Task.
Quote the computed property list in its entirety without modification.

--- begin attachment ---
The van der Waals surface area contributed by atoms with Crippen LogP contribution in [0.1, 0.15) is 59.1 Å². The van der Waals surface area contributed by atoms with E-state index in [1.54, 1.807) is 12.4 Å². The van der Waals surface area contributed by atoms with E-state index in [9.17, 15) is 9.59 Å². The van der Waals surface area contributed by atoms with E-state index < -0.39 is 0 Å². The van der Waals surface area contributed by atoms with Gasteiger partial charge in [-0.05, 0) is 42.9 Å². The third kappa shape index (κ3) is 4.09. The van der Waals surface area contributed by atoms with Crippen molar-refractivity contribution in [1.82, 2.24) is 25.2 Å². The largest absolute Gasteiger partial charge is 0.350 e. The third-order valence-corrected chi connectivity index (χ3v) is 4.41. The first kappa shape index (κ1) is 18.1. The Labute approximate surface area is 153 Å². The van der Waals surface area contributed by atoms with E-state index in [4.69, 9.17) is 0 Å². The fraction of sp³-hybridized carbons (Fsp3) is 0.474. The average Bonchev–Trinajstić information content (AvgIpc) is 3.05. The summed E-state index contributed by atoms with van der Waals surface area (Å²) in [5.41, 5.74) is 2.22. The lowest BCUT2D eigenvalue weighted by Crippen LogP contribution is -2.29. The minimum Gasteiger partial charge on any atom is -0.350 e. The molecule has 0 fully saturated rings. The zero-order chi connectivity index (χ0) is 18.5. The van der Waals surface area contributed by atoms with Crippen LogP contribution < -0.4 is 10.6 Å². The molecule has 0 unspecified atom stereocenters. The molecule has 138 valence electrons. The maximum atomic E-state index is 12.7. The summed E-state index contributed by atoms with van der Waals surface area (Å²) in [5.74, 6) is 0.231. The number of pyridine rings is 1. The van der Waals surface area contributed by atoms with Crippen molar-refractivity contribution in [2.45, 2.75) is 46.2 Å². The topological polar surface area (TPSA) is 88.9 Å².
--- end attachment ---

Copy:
The van der Waals surface area contributed by atoms with Crippen LogP contribution in [0.1, 0.15) is 59.1 Å². The van der Waals surface area contributed by atoms with E-state index in [1.54, 1.807) is 12.4 Å². The van der Waals surface area contributed by atoms with E-state index in [9.17, 15) is 9.59 Å². The van der Waals surface area contributed by atoms with E-state index < -0.39 is 0 Å². The van der Waals surface area contributed by atoms with Gasteiger partial charge in [-0.05, 0) is 42.9 Å². The third kappa shape index (κ3) is 4.09. The van der Waals surface area contributed by atoms with Crippen molar-refractivity contribution in [1.82, 2.24) is 25.2 Å². The largest absolute Gasteiger partial charge is 0.350 e. The third-order valence-corrected chi connectivity index (χ3v) is 4.41. The first kappa shape index (κ1) is 18.1. The Labute approximate surface area is 153 Å². The van der Waals surface area contributed by atoms with E-state index in [4.69, 9.17) is 0 Å². The fraction of sp³-hybridized carbons (Fsp3) is 0.474. The average Bonchev–Trinajstić information content (AvgIpc) is 3.05. The summed E-state index contributed by atoms with van der Waals surface area (Å²) in [5.41, 5.74) is 2.22. The lowest BCUT2D eigenvalue weighted by Crippen LogP contribution is -2.29. The minimum Gasteiger partial charge on any atom is -0.350 e. The molecule has 0 fully saturated rings. The zero-order chi connectivity index (χ0) is 18.5. The van der Waals surface area contributed by atoms with Crippen LogP contribution < -0.4 is 10.6 Å². The molecule has 0 unspecified atom stereocenters. The molecule has 138 valence electrons. The maximum atomic E-state index is 12.7. The summed E-state index contributed by atoms with van der Waals surface area (Å²) in [5.74, 6) is 0.231. The number of pyridine rings is 1. The van der Waals surface area contributed by atoms with Crippen molar-refractivity contribution in [2.45, 2.75) is 46.2 Å². The topological polar surface area (TPSA) is 88.9 Å².